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How to Ensure Success with Your DT Initiative

By: Hyperscience
Published: September 10, 2019

For all the talk of digital transformation in the insurance industry, it remains difficult for established companies to determine which functions to focus on and what to transform them into. It’s clear the bar is getting higher, as new all-digital competitors (as well as some established companies) launch sleek apps and announce new processes driven by artificial intelligence and other cutting-edge technology. But the majority of industry veterans have bitter memories of past efforts to reengineer their firms’ sprawling operations, typically with limited success (at best).

Is there any reason to expect the latest efforts at digital transformation will work better? The short answer is yes, but only if companies choose technologies that have matured beyond demo stage and deploy them strategically in areas where they will have the most impact.

Here are five useful maxims for achieving meaningful change and lasting success:

Invest in a workhorse—not a show pony. Beware of products that make for flashy demos, e.g., conversing with customers through chatbots or voice assistants. This kind of tech may grab attention, but it does nothing to change the way the vast majority of the work is done. Even worse, they often integrate poorly (or not at all) with the backend operations that power a business, creating potential errors and other causes for delay that will disappoint early adopters and arm internal naysayers with arguments for maintaining the status quo. You – and your organization – will do better by focusing on fixing processes that involve the bulk of the way business is done.

Don’t be afraid to revisit old failures. Most established companies have tried to extract data and automate back office operations with what was touted as the latest software. Often, these efforts were expensive and time-consuming disappointments, thanks to earlier generations of optical character recognition and data capture software that were error-prone, inflexible and difficult to use and maintain. Over the last several years, however, the advances made in artificial intelligence have made these applications more accurate and powerful, enabling the processing of handwriting, cursive or invoices and checks.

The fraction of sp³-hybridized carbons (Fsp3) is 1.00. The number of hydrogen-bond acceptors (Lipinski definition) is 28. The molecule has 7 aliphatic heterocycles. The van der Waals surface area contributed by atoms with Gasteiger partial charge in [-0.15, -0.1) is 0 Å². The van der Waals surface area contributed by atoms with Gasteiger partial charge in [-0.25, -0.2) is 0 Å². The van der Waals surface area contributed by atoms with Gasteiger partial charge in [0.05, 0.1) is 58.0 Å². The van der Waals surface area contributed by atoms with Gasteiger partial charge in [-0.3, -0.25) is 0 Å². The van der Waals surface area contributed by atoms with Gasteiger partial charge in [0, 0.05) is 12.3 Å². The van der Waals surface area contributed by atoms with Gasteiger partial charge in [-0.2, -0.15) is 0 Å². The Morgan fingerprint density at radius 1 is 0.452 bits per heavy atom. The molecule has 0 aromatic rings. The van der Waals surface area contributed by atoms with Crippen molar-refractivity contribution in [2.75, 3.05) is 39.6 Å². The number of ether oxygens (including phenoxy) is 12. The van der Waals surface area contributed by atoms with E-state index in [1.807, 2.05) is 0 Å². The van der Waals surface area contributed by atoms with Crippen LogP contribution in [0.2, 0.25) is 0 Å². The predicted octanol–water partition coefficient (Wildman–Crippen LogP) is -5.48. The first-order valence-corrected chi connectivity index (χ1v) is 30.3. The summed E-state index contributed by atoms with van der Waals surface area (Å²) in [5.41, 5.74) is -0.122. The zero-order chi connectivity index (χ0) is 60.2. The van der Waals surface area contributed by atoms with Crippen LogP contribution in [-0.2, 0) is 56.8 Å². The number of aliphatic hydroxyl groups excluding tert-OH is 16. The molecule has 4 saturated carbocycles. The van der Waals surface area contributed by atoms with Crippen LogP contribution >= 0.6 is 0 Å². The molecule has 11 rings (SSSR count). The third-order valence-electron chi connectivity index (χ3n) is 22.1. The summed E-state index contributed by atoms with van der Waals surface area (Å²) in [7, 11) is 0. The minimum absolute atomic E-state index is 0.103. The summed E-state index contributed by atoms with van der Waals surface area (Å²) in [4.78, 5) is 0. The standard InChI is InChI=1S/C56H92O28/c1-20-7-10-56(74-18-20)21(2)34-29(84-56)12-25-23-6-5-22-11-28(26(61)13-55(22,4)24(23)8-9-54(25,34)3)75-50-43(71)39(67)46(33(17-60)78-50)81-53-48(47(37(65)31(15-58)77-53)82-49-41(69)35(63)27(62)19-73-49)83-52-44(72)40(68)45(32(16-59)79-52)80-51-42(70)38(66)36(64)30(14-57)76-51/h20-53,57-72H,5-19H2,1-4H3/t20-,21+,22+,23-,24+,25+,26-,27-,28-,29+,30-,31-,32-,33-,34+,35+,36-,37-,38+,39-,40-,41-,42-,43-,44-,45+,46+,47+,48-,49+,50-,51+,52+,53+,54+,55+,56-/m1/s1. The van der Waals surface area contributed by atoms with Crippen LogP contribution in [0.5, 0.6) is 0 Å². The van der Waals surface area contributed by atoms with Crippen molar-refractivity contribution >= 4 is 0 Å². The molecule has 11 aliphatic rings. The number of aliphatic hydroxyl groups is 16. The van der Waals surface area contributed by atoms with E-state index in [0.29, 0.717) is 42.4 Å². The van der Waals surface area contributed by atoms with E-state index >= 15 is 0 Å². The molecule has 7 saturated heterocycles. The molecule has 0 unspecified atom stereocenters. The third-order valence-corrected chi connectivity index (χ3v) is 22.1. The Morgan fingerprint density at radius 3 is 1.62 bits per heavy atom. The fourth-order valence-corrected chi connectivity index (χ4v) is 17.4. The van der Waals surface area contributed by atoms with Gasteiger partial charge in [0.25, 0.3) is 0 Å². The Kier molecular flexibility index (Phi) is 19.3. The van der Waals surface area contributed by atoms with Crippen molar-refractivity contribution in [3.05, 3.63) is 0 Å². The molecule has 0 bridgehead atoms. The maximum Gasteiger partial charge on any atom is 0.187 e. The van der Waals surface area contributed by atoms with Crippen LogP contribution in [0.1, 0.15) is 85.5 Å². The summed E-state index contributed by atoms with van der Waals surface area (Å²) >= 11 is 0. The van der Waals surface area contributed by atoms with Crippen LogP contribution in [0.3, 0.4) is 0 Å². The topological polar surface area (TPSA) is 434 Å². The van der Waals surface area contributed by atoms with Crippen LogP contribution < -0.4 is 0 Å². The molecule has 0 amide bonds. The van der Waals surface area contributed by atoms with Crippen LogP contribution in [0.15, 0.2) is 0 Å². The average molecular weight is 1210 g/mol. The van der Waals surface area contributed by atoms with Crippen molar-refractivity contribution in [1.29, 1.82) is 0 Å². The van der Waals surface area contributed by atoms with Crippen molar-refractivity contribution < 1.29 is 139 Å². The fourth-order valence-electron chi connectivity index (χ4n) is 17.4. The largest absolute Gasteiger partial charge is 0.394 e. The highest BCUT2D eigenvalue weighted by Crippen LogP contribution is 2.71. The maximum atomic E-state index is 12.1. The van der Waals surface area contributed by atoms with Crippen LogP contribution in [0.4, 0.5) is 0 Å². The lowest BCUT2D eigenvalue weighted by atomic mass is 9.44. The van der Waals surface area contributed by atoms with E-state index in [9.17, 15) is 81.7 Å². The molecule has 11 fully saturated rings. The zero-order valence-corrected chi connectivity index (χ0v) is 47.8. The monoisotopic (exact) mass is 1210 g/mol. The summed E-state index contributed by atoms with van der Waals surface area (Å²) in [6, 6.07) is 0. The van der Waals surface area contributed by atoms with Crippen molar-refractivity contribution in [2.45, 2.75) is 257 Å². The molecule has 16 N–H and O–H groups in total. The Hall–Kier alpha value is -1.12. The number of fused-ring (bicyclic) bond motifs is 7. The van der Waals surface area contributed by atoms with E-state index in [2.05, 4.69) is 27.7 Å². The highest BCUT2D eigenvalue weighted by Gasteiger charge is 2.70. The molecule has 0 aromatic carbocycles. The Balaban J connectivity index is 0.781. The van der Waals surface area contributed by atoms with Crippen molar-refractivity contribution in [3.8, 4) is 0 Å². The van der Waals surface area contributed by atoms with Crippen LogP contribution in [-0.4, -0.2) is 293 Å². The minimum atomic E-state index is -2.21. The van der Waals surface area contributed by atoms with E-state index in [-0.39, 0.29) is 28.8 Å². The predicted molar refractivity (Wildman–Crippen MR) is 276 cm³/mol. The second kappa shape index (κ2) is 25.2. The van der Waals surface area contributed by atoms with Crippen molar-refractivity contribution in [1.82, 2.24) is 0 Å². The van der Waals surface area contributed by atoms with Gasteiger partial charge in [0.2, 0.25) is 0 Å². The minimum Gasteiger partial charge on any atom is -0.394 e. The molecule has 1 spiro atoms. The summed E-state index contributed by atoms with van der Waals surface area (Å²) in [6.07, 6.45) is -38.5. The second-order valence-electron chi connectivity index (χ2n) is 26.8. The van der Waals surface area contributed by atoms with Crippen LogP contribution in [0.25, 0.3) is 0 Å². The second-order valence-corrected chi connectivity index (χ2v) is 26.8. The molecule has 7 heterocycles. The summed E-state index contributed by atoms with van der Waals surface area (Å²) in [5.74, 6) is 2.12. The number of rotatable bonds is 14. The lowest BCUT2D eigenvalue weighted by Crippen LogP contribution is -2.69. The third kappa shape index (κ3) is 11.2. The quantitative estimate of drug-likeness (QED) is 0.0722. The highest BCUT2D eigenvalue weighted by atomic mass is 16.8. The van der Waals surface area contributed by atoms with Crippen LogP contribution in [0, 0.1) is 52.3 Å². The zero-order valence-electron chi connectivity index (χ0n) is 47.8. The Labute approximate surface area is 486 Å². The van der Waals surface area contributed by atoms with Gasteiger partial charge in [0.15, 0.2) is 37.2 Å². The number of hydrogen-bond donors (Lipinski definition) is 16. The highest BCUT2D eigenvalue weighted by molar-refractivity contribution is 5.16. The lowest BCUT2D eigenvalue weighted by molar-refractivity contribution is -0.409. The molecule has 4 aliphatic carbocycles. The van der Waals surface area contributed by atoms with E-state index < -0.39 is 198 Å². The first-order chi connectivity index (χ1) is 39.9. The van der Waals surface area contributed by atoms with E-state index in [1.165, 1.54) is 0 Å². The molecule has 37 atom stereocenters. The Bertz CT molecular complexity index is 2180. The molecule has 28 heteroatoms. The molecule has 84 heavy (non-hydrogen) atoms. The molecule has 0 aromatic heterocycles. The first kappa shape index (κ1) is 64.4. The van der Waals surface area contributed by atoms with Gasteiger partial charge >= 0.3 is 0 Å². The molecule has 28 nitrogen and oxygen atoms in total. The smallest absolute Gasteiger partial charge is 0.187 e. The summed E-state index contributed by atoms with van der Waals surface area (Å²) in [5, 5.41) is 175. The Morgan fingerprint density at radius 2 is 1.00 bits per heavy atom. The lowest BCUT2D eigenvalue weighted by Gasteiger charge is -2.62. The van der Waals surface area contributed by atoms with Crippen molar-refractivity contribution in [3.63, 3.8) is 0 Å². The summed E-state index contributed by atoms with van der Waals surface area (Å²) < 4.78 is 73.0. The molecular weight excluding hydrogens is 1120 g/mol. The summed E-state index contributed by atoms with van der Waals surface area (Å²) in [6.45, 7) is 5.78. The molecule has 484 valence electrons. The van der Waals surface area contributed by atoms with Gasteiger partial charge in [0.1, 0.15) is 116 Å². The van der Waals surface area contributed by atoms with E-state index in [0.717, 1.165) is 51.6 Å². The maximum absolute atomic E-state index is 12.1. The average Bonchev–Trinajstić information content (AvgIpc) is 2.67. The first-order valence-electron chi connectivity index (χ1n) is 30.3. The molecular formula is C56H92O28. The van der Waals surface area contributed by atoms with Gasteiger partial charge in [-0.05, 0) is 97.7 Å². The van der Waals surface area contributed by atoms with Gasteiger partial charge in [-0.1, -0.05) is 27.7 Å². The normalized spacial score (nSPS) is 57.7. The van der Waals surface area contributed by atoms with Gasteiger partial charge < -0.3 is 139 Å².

The biggest wins are often not noticed by customers. Real transformation is not always glamorous or headline-grabbing. Insurance is an industry built on information, much of which is carried by paper documents, forms and other supplementary materials that move between businesses and customers each day. At many insurance companies, solving the ongoing document and data extraction challenge —taking life insurance applications, homeowners’ policies, medicare enrollments, claims and all the supplemental materials that accompany them and extracting the relevant data—still requires human eyes for reading and fingers for data entry. These processes can be radically improved or even eliminated with cutting-edge technology. This reduces costs, but it also eliminates frustrating delays, clerical errors and inefficient processes that customers may not see but certainly feel. Solving for these challenges can improve conversion rates and customer retention – a win for everyone.

Don’t expect silver bullet results. The best way to doom a digital transformation project using AI is to assume that it will automate 100% of your workflows on day one, completing replacing all your existing processes (and employees). It will take time to fully integrate new tech. Use the first few weeks and months to automate routine tasks and slowly ramp up to handle more complicated processes. Be sure to work with technologists and stakeholders to develop metrics and goals that are achievable and account for this continuous improvement.

Think flexibility, not just efficiency. Yes, the goal is to save time and money by automating processes. But if all you do is find a way to streamline what you’ve always done, you’ve achieved digital fossilization rather than transformation. The best new technologies should evolve your path for capturing, storing and processing information. This will make it easier to glean insights about your customers, respond to their needs and lead to ideas for new products and services that leverage your existing capabilities in fresh—and profitable—ways.

Every industry is being shaped by technology and insurance is no different. Insurance companies that wait to innovate and embrace change risk falling further and further behind.